As Wikipedia turns 15, Johns Hopkins librarians offer gift of reliable information

Group will gather to add reliable citations to online encyclopedia

As part of its 15th anniversary today, Wikipedia has issued an idealistic challenge: What if every librarian in the world added a reference to the online encyclopedia?

Librarians at Johns Hopkins University decided to step up to the plate. A group of them from different areas of the university will gather this afternoon in the Brody Learning Commons to take part in Wikipedia's #1Lib1Ref movement, an effort to add reliable citations to the vast, user-curated online encyclopedia.

"Wikipedia is asking for librarians to do what they do best and contribute to the authority of its articles," says Shannon Simpson, a student engagement and information fluency librarian at Hopkins who helped organize today's session.

If you've ever noticed one of those "citation needed" tags in a Wikipedia article, that's exactly what the librarians will be working on. Simpson expects there will be some focus on the JHU GLAM WikiProject, an effort by librarians and others to improve the Wikipedia pages associated with Johns Hopkins University. Through GLAM—which stands for galleries, libraries, archives, and museums—experienced Wikipedia editors team up with cultural and learning institutions to refine their presence and collections on Wikipedia.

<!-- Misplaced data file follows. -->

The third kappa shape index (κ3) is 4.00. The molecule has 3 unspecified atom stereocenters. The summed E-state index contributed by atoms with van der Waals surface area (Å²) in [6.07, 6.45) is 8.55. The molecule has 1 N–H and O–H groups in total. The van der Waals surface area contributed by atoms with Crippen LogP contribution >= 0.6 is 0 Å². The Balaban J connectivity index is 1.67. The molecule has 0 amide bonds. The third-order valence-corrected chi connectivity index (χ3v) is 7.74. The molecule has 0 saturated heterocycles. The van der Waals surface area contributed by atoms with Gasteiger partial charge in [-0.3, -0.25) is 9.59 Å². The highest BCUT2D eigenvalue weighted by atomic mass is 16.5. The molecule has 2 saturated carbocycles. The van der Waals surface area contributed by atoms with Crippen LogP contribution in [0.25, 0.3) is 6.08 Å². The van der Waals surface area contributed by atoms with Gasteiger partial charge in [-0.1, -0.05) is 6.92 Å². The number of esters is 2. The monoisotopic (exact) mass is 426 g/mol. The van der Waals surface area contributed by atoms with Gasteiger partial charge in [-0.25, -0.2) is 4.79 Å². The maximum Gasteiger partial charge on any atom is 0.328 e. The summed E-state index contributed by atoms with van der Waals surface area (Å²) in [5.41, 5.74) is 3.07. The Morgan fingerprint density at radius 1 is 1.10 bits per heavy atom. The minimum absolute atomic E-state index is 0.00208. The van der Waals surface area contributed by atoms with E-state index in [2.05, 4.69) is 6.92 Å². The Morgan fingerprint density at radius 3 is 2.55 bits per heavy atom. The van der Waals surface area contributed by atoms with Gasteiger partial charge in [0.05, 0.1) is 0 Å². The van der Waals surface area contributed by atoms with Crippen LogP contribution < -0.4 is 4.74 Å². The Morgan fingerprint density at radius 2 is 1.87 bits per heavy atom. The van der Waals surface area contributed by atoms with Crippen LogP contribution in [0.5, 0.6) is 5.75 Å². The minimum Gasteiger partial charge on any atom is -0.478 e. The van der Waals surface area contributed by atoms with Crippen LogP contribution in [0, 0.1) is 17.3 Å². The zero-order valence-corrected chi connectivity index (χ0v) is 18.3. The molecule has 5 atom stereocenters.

Today's event is also meant as a sort of testing ground for what could become a broader initiative at Hopkins, with librarians providing Wikipedia training sessions or "hack events" for students, faculty, and staff, Simpson says.

"We'd like for people to have a better understanding of how Wikipedia works and teach people how to make changes," she says—especially when they spot faulty information.

Though it's come a long way in its 15 years, Wikipedia can still elicit cringes from academics who continue to see errors, gaping holes, or agenda-driven references. According to Wikipedia itself, its English version alone has more 350,000 "citation needed" tags, while more than 200,000 articles have no references at all to back them up.

But the collaborative encyclopedia, run by the nonprofit Wikimedia Foundation in San Francisco, hasn't been shy—particularly in recent years—about asking scholars, librarians, and others to add credible references and improve the reliability of the site's information.

"They know they are really everyone's first stop for information," says Simpson. "They've said 'please help us become more authoritative.'"